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An American Daughter

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An American Daughter

"Georgetown isn't as safe as it used to be."

WASHINGTON -- There is a show in Washington, DC, about the upper class of Washington, DC, with dozens of references to Washington, DC. Protected by a large black gate, Bill C. Ray's set of a Georgetown living room seems like a perfectly safe environment. However, playwright Wendy Wasserstein and director Molly Smith want to prove (and preach) to us that danger lurks right around Pennsylvania Avenue.

Wendy Wasserstein's "An American Daughter" isn't so much about politics than the crazy people who get mixed up in politics. Mother, doctor, professor, and Surgeon General Nominee Lyssa Dent Hughes (Johanna Day) represents the over-qualified political female who can be ruined in a five-second sound-bite. After political talk-show cowboy Timber Tucker (Alex Webb) accuses her of not responding to a jury duty notice, "jury-gate" suddenly gains mass-media attention. While Act One focuses on Lyssa's relations with friends and family, Act Two follows her climatic interview with Tucker on live television. The 1997 Broadway drama has endured substantial rewrites for the revival. Act Two now focuses exclusively on Lyssa, leaving other characters' conflicts completely unresolved.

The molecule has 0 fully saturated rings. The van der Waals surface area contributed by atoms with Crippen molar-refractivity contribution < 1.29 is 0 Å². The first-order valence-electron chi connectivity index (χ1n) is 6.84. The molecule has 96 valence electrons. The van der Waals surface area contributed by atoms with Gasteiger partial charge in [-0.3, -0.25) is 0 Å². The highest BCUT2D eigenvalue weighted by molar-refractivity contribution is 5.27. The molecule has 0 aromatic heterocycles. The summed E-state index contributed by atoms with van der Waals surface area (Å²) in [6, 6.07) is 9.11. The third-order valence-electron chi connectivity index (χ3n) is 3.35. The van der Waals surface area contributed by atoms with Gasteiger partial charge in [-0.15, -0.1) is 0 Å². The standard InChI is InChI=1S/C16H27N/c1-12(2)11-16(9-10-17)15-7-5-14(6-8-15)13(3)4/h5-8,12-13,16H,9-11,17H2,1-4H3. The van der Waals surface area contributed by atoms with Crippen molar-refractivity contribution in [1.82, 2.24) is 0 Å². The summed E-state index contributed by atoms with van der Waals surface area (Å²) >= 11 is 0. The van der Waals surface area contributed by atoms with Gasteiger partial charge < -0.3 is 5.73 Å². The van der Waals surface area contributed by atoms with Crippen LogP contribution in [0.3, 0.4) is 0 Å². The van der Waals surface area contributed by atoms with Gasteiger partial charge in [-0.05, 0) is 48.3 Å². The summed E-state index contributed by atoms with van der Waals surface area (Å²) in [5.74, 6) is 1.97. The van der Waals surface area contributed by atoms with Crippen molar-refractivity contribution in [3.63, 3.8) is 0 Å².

Wasserstein's cast is filled with the kind of caricatures that you'd find on an NBC sitcom: the odd-ball psychiatrist husband (J. Fred Shiffman), the African American best-friend who's also Jewish (Gail Grate), the sexy feminist with a very nasal voice (Holly Twyford), the conservative Republican senator father (Robert Prosky), and a host of others. The show's humor comes not from the wit of the lines but rather the characters' who say them. Out of dramatic context, would you laugh at a line like "we want to come home to a warm penis?"

The Baby Boomer audience enthusiastically enjoyed the two hour and forty minute show which included Elvis sing-a-longs, dancing to Beach Boys records, sex jokes, Jewish jokes, and comments on marital infidelity. The cast succeeds in gaining laughs, and protagonist Johanna Day pleasantly preaches Wasserstein's messages. In Act Two, after attempting to reconcile her image on live television, Johanna Day unexpectedly rips off her purple headband as if she were Ms. John Proctor on her way to the media gallows.

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